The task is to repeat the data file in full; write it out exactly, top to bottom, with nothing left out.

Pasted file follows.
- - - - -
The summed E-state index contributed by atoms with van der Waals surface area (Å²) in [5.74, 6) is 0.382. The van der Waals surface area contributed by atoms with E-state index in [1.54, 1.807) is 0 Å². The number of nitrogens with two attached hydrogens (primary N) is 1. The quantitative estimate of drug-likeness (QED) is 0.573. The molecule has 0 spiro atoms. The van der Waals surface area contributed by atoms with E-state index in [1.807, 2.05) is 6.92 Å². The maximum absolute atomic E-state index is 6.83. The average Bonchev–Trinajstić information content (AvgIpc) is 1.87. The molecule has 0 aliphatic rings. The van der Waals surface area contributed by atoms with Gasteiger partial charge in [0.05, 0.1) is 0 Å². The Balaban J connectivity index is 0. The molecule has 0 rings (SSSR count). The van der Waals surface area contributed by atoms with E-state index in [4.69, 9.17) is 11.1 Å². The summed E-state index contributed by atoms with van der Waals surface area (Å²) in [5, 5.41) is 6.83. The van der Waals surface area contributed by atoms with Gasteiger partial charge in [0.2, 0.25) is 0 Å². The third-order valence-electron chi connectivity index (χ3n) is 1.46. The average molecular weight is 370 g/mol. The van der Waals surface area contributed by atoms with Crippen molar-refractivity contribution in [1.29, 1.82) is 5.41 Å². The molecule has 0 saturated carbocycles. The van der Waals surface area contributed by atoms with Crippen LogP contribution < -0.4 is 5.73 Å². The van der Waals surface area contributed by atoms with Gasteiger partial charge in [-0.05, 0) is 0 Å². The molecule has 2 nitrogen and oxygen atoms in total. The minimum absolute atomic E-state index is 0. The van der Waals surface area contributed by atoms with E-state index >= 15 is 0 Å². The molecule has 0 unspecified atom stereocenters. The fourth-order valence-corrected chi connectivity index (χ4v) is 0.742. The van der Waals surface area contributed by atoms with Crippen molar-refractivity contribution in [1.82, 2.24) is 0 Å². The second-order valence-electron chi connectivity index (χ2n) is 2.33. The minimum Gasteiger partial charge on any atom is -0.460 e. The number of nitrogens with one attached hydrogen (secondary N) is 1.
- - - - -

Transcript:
The summed E-state index contributed by atoms with van der Waals surface area (Å²) in [5.74, 6) is 0.382. The van der Waals surface area contributed by atoms with E-state index in [1.54, 1.807) is 0 Å². The number of nitrogens with two attached hydrogens (primary N) is 1. The quantitative estimate of drug-likeness (QED) is 0.573. The molecule has 0 spiro atoms. The van der Waals surface area contributed by atoms with E-state index in [1.807, 2.05) is 6.92 Å². The maximum absolute atomic E-state index is 6.83. The average Bonchev–Trinajstić information content (AvgIpc) is 1.87. The molecule has 0 aliphatic rings. The van der Waals surface area contributed by atoms with Gasteiger partial charge in [0.05, 0.1) is 0 Å². The Balaban J connectivity index is 0. The molecule has 0 rings (SSSR count). The van der Waals surface area contributed by atoms with E-state index in [4.69, 9.17) is 11.1 Å². The summed E-state index contributed by atoms with van der Waals surface area (Å²) in [5, 5.41) is 6.83. The van der Waals surface area contributed by atoms with Gasteiger partial charge in [0.2, 0.25) is 0 Å². The third-order valence-electron chi connectivity index (χ3n) is 1.46. The average molecular weight is 370 g/mol. The van der Waals surface area contributed by atoms with Crippen molar-refractivity contribution in [1.29, 1.82) is 5.41 Å². The molecule has 0 saturated carbocycles. The van der Waals surface area contributed by atoms with Crippen LogP contribution < -0.4 is 5.73 Å². The van der Waals surface area contributed by atoms with Gasteiger partial charge in [-0.05, 0) is 0 Å². The molecule has 2 nitrogen and oxygen atoms in total. The minimum absolute atomic E-state index is 0. The van der Waals surface area contributed by atoms with E-state index >= 15 is 0 Å². The molecule has 0 unspecified atom stereocenters. The fourth-order valence-corrected chi connectivity index (χ4v) is 0.742. The van der Waals surface area contributed by atoms with Crippen molar-refractivity contribution in [1.82, 2.24) is 0 Å². The second-order valence-electron chi connectivity index (χ2n) is 2.33. The minimum Gasteiger partial charge on any atom is -0.460 e. The number of nitrogens with one attached hydrogen (secondary N) is 1.